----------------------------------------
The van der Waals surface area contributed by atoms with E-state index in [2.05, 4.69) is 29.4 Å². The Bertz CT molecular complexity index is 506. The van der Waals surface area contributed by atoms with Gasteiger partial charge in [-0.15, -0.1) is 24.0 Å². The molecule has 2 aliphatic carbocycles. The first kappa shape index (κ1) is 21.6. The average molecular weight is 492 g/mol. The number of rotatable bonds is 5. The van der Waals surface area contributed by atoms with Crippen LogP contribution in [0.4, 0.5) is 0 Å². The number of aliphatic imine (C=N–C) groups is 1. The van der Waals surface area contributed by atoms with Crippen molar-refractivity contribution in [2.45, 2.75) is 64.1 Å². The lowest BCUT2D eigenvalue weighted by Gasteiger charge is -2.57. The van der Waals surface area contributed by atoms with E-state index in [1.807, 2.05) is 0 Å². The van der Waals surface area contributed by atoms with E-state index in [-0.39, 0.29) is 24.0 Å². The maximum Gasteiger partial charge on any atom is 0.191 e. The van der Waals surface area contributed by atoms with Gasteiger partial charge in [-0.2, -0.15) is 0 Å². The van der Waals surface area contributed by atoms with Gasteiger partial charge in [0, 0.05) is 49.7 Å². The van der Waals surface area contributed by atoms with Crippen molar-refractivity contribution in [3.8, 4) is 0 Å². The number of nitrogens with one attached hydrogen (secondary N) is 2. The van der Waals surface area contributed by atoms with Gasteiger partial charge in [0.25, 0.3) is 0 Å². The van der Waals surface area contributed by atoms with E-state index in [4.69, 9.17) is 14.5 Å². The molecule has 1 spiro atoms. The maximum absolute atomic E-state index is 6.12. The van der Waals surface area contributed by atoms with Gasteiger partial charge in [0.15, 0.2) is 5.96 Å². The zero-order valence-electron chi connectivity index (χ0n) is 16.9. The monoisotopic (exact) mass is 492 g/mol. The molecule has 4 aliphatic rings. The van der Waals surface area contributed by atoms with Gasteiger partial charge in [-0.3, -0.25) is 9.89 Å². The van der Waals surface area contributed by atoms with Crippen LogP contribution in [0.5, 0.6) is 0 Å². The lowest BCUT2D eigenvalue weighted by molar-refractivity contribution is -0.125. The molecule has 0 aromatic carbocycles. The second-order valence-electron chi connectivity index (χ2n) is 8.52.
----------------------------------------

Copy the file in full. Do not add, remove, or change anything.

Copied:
The van der Waals surface area contributed by atoms with E-state index in [2.05, 4.69) is 29.4 Å². The Bertz CT molecular complexity index is 506. The van der Waals surface area contributed by atoms with Gasteiger partial charge in [-0.15, -0.1) is 24.0 Å². The molecule has 2 aliphatic carbocycles. The first kappa shape index (κ1) is 21.6. The average molecular weight is 492 g/mol. The number of rotatable bonds is 5. The van der Waals surface area contributed by atoms with Crippen LogP contribution in [0.4, 0.5) is 0 Å². The number of aliphatic imine (C=N–C) groups is 1. The van der Waals surface area contributed by atoms with Crippen molar-refractivity contribution in [2.45, 2.75) is 64.1 Å². The lowest BCUT2D eigenvalue weighted by Gasteiger charge is -2.57. The van der Waals surface area contributed by atoms with E-state index in [1.807, 2.05) is 0 Å². The van der Waals surface area contributed by atoms with E-state index in [-0.39, 0.29) is 24.0 Å². The maximum Gasteiger partial charge on any atom is 0.191 e. The van der Waals surface area contributed by atoms with Gasteiger partial charge in [-0.2, -0.15) is 0 Å². The van der Waals surface area contributed by atoms with Gasteiger partial charge in [0, 0.05) is 49.7 Å². The van der Waals surface area contributed by atoms with Crippen molar-refractivity contribution in [3.8, 4) is 0 Å². The number of nitrogens with one attached hydrogen (secondary N) is 2. The van der Waals surface area contributed by atoms with Gasteiger partial charge in [0.25, 0.3) is 0 Å². The van der Waals surface area contributed by atoms with E-state index in [4.69, 9.17) is 14.5 Å². The molecule has 1 spiro atoms. The maximum absolute atomic E-state index is 6.12. The van der Waals surface area contributed by atoms with Gasteiger partial charge in [0.15, 0.2) is 5.96 Å². The zero-order valence-electron chi connectivity index (χ0n) is 16.9. The monoisotopic (exact) mass is 492 g/mol. The molecule has 4 aliphatic rings. The van der Waals surface area contributed by atoms with Gasteiger partial charge in [-0.3, -0.25) is 9.89 Å². The van der Waals surface area contributed by atoms with Crippen LogP contribution in [0.5, 0.6) is 0 Å². The lowest BCUT2D eigenvalue weighted by molar-refractivity contribution is -0.125. The molecule has 0 aromatic carbocycles. The second-order valence-electron chi connectivity index (χ2n) is 8.52.